How does a 98–100% survival rate at the three-year mark for prostate cancer sound to you? How about radiation treatment that-compared to today’s commonly used methods-produces few radiation burns, little if any tissue damage, and drastically reduced side effects? What about a cancer treatment for breast, lung, brain and pancreatic cancers that would be minimally invasive on the body, yet maximally effective against tumors? How would you feel about something that could treat recurring cancers without forcing the patient to repeat chemotherapy?
Would you be surprised to learn that such a treatment-that does all these things-is out there, available today, with thousands of clinical trials behind it, and yet we don’t have it here in the United States?
It’s called “heavy-ion cancer therapy,” first proposed in the 1950s by scientists at U.C. Berkley. Unfortunately, the tides of medical research turned and the method was forgotten until the 1990s, when researchers in Japan and Germany picked it up again and started perfecting it for treating cancerous tumors. They’re currently treating and curing people with survival rates at or above our current rates-but without the extensive side effects. Right now. Today. It’s happening.
But not in America.
We do have something similar. At five locations throughout the U.S., doctors are using FDA-approved focused proton energy to radiate cancer tumors. However, heavy-ion therapies are able to treat cancers that proton therapy cannot, because of their unique makeup and interaction in the body. Yet these therapies are not approved by the FDA, for lack of American research. (The FDA won’t accept Japanese or European-based research as part of their approval process, even though the studies are numerous and overwhelmingly successful.)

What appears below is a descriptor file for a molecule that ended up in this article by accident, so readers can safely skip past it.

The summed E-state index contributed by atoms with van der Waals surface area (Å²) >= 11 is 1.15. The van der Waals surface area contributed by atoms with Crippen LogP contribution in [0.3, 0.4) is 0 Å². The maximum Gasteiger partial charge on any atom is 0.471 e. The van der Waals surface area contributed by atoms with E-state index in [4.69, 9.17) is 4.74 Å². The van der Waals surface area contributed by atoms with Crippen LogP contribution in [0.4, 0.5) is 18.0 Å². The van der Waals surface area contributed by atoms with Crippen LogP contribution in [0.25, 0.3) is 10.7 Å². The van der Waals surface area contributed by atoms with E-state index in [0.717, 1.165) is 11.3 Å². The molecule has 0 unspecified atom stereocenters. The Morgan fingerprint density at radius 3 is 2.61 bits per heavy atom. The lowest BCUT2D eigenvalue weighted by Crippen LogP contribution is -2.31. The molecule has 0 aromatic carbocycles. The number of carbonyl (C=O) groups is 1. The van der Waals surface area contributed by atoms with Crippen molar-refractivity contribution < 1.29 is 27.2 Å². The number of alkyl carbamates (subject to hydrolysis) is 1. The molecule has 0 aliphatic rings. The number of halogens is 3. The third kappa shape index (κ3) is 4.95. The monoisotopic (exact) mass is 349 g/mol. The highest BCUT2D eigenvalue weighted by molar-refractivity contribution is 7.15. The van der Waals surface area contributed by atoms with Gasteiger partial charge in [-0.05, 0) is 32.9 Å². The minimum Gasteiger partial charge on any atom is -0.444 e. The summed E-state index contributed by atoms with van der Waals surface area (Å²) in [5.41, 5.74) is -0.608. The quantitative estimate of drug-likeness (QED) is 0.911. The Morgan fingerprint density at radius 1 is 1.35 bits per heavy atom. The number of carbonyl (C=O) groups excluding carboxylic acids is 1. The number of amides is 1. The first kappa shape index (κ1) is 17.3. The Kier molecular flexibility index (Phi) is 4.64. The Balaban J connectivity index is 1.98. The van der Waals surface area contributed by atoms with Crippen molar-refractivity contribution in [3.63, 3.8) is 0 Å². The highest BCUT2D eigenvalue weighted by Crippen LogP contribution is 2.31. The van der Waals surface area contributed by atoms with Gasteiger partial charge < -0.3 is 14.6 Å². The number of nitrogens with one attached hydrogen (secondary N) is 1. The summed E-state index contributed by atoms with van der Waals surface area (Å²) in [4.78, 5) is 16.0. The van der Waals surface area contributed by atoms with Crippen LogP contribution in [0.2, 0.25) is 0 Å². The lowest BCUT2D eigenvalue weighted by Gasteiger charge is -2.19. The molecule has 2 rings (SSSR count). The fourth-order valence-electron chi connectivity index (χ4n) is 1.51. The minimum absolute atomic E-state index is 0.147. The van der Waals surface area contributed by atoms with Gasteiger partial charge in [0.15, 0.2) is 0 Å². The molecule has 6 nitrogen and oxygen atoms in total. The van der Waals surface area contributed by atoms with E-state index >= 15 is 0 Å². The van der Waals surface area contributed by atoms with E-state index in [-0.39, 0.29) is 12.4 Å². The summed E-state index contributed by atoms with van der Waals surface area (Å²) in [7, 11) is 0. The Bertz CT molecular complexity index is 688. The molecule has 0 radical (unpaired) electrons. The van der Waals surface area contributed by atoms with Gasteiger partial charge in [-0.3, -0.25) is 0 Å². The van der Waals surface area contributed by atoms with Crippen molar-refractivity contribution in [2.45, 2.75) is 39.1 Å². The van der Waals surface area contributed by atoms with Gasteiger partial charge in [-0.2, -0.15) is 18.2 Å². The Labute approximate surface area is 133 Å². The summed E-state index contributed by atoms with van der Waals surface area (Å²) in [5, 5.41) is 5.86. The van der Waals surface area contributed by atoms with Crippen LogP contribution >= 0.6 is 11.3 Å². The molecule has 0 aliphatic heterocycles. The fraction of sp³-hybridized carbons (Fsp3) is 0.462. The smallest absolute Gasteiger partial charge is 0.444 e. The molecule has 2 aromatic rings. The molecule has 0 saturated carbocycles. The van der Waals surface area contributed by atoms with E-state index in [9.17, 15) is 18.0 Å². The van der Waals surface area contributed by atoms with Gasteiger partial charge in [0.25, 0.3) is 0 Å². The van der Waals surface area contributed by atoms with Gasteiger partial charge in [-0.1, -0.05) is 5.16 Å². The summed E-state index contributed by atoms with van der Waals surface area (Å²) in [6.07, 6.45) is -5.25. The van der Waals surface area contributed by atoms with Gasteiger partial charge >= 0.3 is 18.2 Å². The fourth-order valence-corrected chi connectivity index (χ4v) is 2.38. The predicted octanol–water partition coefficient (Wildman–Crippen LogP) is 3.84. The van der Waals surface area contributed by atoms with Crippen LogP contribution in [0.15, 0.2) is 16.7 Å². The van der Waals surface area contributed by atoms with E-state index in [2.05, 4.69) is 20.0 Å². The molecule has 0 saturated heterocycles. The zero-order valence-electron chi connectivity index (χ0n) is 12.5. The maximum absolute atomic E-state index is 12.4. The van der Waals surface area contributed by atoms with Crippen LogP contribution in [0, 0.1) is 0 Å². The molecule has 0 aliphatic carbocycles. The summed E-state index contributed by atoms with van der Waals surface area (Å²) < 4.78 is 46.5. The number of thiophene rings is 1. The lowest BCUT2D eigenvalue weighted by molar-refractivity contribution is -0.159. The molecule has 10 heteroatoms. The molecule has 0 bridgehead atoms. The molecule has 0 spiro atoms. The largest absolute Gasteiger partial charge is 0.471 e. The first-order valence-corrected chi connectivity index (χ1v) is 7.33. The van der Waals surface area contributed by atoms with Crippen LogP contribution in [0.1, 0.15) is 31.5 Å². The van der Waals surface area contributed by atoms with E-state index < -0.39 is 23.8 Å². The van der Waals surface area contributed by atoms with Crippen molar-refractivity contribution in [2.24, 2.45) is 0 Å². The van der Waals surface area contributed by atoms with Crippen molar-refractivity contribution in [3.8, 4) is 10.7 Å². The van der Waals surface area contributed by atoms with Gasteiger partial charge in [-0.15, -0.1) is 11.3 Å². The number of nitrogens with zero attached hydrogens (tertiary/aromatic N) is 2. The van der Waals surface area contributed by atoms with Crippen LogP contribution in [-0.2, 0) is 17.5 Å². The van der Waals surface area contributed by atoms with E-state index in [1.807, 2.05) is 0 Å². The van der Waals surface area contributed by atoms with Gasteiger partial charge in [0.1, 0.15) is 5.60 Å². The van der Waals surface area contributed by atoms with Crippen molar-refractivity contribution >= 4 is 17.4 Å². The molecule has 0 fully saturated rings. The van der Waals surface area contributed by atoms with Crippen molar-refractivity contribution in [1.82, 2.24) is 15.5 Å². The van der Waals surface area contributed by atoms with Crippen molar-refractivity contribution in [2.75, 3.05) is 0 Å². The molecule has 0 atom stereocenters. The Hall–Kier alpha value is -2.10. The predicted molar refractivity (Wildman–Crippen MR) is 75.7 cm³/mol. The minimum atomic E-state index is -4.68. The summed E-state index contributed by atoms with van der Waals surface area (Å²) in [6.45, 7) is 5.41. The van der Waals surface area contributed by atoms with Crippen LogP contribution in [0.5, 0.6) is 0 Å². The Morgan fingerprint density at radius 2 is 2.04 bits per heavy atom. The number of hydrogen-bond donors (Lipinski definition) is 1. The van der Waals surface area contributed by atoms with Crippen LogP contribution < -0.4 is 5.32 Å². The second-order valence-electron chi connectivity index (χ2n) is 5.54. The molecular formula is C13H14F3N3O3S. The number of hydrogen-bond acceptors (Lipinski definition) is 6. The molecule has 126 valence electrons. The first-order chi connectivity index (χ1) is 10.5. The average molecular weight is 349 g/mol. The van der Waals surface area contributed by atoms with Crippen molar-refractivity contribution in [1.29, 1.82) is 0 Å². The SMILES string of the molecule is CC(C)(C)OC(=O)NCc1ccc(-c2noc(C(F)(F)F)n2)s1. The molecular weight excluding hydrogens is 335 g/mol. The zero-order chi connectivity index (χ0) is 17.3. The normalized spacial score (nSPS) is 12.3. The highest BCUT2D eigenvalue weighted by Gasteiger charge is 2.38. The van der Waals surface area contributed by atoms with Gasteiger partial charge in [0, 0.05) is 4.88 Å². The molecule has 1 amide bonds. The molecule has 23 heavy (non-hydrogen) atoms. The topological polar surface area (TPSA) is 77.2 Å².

That means that thousands of American cancer patients who could be getting this promising treatment without suffering typical side effects will not have access to these therapies unless they go overseas.
One man is trying to change that.
His name is Jeff Chancellor, and he’s a very accomplished individual. He was Senior Research Engineer at Lockheed Martin, contributing to the success of three space-shuttle missions; he’s trained the crew and flight surgeons in space weather and medical physics; and he’s been a research scientist for the University of Houston, focusing on condensed matter and nuclear physics-to name a few of his achievements. But Jeff has a new passion today, one he hopes will do away with what he calls the sometimes “archaic” methods of cancer treatment: to bring the more humane, effective method of heavy-ion therapy to Americans.